I was thrilled when I heard the news that The Interview was going to be released as planned on Christmas Day to limited theaters. We live under the protection of freedom of speech, and it was frightening to see how close we came to letting a foreign power dictate what we could or couldn't make or consume. Then, I proceeded to not go watch The Interview. Which is apparently what many others decided to do. According to The Huffington Post, the movie grossed just over $1 million dollars on its first weekend. You know what? I think this is okay. It was still a triumph - because it's just an illustration that the central point was not whether or not the movie was any good (reviews aren't great) or whether or not we wanted to go to the theaters to watch it, but rather that we would not accept that someone else make that decision for us. We have the right to go or not go watch something - and that remains intact. The studio seem to be taking an optimistic view as well, considering the shattering cyberattack they received and the fact that they released the movie to a far smaller percentage of theaters than initially planned, due to security concerns: "Considering the incredibly challenging circumstances, we are extremely grateful to the people all over the country who came out to experience 'The Interview' on the first day of its unconventional release," Rory Bruer, Sony Pictures president of distribution, said in a statement. (quote from HuffPost) You can read more about it in the linked article. Did you go watch The Interview? Out of interest or principle? Are you planning to go?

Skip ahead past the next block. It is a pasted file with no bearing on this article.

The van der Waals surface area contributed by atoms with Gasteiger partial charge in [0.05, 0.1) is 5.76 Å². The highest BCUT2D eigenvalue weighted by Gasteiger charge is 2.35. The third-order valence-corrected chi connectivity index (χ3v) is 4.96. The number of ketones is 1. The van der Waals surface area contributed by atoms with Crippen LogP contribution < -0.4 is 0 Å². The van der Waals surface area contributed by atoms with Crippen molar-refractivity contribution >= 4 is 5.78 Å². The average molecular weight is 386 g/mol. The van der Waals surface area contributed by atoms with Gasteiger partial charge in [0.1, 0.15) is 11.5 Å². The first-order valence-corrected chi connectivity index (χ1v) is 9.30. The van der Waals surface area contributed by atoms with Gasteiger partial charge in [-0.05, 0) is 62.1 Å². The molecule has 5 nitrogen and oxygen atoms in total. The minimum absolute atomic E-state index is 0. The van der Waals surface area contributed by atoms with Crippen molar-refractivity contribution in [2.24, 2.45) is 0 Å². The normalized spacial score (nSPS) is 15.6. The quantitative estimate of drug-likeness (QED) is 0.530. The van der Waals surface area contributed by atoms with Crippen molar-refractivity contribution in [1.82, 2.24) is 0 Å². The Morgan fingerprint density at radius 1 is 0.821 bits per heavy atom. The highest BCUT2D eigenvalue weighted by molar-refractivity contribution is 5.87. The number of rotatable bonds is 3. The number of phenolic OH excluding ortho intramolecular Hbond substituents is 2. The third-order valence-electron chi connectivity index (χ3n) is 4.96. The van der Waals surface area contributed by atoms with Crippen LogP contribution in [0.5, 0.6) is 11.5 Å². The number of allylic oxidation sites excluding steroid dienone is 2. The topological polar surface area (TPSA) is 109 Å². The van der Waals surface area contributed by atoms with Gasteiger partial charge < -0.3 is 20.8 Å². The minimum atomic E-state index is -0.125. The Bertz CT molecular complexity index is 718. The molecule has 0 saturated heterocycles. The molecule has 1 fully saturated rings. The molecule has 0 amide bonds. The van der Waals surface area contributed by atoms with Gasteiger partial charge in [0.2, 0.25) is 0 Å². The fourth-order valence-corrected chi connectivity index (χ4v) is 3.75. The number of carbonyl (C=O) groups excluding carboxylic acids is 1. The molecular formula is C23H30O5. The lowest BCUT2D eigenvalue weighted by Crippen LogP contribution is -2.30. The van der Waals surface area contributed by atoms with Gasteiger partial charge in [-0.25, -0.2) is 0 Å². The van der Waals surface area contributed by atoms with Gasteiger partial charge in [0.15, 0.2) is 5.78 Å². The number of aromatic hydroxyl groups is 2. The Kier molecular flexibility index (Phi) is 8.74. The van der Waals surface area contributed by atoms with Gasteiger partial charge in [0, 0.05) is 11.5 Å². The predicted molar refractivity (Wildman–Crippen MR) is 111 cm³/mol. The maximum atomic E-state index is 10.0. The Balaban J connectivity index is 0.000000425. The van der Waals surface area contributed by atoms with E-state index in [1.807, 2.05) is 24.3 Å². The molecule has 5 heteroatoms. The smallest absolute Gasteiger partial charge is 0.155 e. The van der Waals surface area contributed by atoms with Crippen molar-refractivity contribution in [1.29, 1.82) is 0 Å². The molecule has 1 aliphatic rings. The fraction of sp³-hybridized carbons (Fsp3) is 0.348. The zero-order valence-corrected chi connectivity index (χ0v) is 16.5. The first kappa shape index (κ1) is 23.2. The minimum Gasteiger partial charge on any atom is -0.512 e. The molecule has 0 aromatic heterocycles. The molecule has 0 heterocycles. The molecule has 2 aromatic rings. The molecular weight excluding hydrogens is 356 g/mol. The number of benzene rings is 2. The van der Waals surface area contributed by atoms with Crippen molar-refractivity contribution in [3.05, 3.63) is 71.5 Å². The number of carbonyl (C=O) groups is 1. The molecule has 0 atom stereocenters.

Freedom Prevailed, But Did The Interview Win?
I'm not really planning to watch it, but I do really respect Randall Park, the actor who played the leader of North Korea in the film. I just don't really like how the film sort of misses the whole point of North Korea. Instead of making fun of how 'strange' the leader is, we should be focusing on helping the North Korean people! :(
I'm not a fan of slapstick comedy (which I heard this is, to some extent) so I don't have plans to watch it, though I wouldn't object to watching it either.
Randall Park is going to have one of the lead roles in Fresh Off The Boat, this new TV show that's coming out in February. I'm really looking forward to it! And yeah, I get what you mean. I don't think they'd necessarily turn a slapstick comedy into a human rights documentary. I heard it was horrible though, and I normally love Seth Rogen movies.
Agreed, @danidee ...I've heard other people express admiration for Park and wanting him to succeed. Definitely not the film if you want a complex treatment of the North Korean situation, though. Not that I was expecting that from it.